Examining techniques of teaching mathematics to visually impaired pupils in inclusive classroom: the case of Juakali primary school in west Nile region, Uganda.

Date of Award


Document Type


Degree Name

Master of Education (MEd)

First Supervisor/Advisor

Joachim Tamba

Second Supervisor/Advisor

Dr. Fredrick Japhet Mtenzi


Institute for Educational Development, East Africa


The purpose of the study was to examine the effectiveness of techniques of teaching mathematics to visually impaired pupils in inclusive classroom. Basing on the findings of the study recommendations have been forwarded to stake holders of schools including mathematics teachers, the school administration, the district education officers, teacher training colleges and curriculum developers. The study employed qualitative case study design. The data collection methods were interviews, focus group discussion and observation. Purposive sampling techniques was used to sample the 13 participants of the study. Qualitative data were coded, the codes were collapsed basing on emerging concepts so as to formulate themes in accordance to similarity of concepts. The study established that verbal explanations, group discussions, question and answer were predominant teaching techniques used while teachers’ showed inadequacy in tactile and manipulative teaching techniques. The performance of V.I pupils in mathematics is poor compared to other subjects. No single technique is effective without integration with other techniques basing on learning style of the V.I pupils. The study recommended that school based training of mathematics teachers on techniques that effectively enhance mathematical understanding to the visually impaired pupils. Secondly teacher training colleges to thoroughly train teachers on techniques of teching mathematics so that when the pre-service teacher graduate they immediately become resourceful to other teachers. Thirdly the regular mathematics teacher should embrace co-teaching with the SNE specialist so that the regular mathematics teacher can learn practically from the specialist. Finally the curriculum developers should design a curriculum that is flexible and can allow teacher to practice adaptive participatory techniques which require a little more time than the examination oriented curriculum. The study recommends an action reseach to examine the most appropriate mathematics teaching procedures using tactile materials in a large inclusive class with visually impaired learners.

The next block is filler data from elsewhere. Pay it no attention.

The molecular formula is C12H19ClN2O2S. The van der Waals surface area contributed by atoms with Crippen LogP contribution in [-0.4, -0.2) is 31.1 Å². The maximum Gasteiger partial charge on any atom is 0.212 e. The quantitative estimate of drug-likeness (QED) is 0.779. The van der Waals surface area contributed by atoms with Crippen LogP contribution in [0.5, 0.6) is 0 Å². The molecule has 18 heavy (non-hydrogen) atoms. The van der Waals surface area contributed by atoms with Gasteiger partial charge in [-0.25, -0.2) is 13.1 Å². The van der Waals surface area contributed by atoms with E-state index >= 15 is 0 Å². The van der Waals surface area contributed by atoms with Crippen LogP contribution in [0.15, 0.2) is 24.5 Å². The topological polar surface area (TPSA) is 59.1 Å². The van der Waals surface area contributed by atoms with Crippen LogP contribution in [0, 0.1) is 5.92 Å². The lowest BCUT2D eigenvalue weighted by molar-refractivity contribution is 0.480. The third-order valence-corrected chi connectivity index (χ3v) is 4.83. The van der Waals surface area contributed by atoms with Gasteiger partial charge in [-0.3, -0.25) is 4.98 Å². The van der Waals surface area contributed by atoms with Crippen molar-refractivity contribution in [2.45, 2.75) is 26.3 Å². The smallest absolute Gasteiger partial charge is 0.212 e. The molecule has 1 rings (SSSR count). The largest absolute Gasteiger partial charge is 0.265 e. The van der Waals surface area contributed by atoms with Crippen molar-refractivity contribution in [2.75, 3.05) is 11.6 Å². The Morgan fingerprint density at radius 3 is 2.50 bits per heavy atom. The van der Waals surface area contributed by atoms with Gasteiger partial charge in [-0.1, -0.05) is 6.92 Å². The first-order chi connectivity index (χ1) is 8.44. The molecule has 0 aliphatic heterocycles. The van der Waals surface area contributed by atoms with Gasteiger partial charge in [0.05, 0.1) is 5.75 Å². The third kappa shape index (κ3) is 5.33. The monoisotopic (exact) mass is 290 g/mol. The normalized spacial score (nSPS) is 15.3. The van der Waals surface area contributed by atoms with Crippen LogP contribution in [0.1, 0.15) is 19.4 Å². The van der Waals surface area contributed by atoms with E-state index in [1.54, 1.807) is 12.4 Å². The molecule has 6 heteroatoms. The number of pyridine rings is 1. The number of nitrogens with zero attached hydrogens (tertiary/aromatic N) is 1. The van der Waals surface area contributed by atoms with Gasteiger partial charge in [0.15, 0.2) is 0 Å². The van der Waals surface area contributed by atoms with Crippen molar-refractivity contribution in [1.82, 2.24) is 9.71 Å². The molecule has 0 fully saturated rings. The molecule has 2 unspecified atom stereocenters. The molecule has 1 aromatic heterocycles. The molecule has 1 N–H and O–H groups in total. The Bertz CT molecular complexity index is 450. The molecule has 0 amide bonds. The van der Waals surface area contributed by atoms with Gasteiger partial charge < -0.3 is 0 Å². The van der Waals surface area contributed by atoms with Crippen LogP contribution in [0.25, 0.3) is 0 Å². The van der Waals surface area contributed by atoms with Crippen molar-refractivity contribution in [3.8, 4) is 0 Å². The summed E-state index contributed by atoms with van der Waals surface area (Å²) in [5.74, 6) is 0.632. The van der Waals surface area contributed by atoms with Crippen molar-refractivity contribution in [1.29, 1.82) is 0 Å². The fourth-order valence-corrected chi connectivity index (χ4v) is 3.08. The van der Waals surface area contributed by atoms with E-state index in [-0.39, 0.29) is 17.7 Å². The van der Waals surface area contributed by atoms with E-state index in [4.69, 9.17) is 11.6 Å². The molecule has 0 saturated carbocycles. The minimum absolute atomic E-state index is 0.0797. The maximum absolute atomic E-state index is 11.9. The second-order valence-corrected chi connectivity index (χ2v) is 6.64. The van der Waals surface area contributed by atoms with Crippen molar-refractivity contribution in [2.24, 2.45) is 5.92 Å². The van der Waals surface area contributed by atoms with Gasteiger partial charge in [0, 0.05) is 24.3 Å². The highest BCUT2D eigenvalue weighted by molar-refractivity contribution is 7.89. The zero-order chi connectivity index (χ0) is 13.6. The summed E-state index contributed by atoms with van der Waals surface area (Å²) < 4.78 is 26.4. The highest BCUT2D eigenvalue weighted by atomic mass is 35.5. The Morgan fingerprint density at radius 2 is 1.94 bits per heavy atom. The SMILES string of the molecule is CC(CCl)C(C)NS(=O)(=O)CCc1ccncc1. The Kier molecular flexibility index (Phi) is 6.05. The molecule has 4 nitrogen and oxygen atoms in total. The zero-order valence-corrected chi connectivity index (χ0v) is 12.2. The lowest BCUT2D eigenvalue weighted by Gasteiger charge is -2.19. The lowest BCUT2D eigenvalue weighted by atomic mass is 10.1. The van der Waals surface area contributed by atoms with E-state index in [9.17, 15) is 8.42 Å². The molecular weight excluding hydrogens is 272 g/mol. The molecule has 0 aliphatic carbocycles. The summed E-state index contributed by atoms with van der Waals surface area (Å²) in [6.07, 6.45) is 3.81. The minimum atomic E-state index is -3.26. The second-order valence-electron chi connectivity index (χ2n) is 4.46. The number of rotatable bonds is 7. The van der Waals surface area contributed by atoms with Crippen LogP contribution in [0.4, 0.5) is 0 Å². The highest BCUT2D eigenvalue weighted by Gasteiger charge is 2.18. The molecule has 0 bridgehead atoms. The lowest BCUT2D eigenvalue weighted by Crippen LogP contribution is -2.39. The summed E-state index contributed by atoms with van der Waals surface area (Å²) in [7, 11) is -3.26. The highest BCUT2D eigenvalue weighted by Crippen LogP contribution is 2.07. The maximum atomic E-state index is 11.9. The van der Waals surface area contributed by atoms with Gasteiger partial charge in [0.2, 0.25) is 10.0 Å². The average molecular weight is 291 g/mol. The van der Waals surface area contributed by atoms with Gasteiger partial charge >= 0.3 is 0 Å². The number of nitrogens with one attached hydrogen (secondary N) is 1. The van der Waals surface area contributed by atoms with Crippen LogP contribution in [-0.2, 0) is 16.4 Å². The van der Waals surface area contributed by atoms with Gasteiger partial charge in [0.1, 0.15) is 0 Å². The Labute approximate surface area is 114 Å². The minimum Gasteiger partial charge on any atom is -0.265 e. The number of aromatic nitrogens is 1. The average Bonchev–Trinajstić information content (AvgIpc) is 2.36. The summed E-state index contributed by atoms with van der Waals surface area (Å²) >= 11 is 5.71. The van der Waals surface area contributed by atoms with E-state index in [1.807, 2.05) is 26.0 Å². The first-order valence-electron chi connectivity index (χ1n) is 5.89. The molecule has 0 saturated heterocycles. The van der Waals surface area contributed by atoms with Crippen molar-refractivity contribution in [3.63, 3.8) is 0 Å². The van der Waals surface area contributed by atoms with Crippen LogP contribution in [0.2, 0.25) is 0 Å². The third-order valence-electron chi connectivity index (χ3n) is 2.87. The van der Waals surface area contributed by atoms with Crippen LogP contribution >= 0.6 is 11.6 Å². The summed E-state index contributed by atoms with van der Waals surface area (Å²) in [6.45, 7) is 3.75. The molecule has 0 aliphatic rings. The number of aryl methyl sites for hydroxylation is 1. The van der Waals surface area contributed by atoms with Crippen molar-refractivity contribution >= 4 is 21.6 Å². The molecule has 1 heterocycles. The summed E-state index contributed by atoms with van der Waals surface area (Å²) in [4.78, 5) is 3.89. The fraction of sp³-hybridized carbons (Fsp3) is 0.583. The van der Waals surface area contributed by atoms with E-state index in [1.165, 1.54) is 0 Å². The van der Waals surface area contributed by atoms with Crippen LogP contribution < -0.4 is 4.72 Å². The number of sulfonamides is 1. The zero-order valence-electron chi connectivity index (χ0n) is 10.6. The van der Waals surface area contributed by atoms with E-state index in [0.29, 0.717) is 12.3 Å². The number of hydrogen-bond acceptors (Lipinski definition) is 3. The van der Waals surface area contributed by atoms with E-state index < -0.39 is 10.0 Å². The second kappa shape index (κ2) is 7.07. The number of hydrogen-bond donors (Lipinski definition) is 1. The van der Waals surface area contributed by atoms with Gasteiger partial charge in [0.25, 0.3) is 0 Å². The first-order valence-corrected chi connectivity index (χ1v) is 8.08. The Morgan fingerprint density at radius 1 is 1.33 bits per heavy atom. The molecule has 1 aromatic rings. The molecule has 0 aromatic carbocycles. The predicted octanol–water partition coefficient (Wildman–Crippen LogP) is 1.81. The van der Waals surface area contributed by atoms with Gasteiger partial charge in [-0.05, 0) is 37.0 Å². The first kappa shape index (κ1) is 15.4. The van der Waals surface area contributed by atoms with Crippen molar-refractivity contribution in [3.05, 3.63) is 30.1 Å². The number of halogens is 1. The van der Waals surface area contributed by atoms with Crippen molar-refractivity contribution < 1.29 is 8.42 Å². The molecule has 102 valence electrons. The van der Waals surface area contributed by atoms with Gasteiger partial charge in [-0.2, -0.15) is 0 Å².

This document is available in the relevant AKU library